Lower Saxony’s interior minister is concerned about hatred: “There is some hatred for the state and its representatives” – politics

Mr. Pistorius, after the riots in Stuttgart, many domestic politicians immediately called for video surveillance or a local alcohol ban. Does the law-and-order reflex break through there – before you look at what really led to the riots there?
The outrage over the riot is justified and I share it. The senseless violence against the police must scare you. This would not have been prevented by video surveillance. The alcohol ban would also question what could trigger this in a country that is rightly proud of its great individual rights of liberty. One thing is clear: the subject is too sensitive and comprehensive for premature conclusions. When in doubt, the causes are more complex. What really worries me is that for some time now, the police in Germany have apparently become a buffer for all that when frustration builds up somewhere.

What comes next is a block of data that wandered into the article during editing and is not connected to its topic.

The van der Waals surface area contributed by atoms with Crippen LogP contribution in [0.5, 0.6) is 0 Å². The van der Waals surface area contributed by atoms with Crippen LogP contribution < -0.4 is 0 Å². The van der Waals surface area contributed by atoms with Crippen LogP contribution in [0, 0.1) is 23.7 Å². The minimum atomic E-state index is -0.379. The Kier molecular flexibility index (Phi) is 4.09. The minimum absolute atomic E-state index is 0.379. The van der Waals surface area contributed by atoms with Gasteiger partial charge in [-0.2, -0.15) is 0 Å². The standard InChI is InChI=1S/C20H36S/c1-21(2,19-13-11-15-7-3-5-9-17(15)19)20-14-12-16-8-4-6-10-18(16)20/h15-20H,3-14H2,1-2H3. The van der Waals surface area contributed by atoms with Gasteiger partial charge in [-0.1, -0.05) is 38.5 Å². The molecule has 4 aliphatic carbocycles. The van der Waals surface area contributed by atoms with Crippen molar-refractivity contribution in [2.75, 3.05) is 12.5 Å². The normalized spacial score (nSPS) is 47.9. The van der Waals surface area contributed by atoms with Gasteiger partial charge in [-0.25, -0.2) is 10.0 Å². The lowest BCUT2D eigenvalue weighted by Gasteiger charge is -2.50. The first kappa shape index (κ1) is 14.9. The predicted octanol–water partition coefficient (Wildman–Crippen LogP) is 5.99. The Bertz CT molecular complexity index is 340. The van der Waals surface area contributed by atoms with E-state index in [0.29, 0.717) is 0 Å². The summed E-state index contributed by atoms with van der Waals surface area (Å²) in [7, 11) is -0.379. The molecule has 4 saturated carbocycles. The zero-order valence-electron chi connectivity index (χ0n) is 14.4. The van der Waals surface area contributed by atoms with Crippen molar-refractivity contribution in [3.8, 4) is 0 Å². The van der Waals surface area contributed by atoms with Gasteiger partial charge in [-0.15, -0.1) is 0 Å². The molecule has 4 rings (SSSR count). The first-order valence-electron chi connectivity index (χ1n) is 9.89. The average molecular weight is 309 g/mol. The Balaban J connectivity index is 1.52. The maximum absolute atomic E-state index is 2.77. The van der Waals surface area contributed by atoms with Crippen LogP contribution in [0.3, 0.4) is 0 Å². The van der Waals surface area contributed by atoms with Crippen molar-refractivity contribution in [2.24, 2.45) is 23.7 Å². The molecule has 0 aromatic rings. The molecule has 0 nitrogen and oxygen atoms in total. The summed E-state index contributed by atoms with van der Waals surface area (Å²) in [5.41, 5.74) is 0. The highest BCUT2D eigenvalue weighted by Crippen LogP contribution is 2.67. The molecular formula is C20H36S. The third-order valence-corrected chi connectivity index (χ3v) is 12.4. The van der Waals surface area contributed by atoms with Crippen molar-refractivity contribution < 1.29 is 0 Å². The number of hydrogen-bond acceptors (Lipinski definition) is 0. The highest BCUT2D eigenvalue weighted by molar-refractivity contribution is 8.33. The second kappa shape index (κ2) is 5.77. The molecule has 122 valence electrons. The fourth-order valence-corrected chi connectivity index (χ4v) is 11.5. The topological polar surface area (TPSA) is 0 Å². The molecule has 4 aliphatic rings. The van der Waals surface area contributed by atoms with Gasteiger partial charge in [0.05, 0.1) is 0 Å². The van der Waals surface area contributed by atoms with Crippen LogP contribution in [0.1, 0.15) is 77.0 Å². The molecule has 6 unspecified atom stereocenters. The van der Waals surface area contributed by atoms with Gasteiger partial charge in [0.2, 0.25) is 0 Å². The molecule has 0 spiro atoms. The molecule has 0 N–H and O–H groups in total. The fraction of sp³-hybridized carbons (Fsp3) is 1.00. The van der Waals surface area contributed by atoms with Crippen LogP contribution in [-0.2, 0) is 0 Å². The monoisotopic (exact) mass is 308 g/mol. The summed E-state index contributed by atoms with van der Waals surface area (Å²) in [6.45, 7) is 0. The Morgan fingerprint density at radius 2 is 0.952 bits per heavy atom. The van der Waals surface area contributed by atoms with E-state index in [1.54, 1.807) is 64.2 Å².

You have been Minister of the Interior in Lower Saxony for seven years. Did that get worse during this period?
There has always been resistance to arrests. It has been new for some time, however, that police officers are attacked by third parties as part of their duties. That suddenly people show solidarity against the police who had nothing to do with the actual operation. It was the same in Stuttgart. Another new feature is that they are recognized in their free time, for example in the disco, and then attacked because of their profession. We had cases like this in Lower Saxony. On the other hand, this rejection is not a widespread phenomenon: 85 percent of the people have full confidence in the police. But in some groups there is downright hatred for the state and its representatives. We saw this before Corona, and it could have been reinforced by the restriction of personal freedoms in the pandemic.

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Some see a connection between George Floyd’s death in the United States and the police riots in Stuttgart. They also?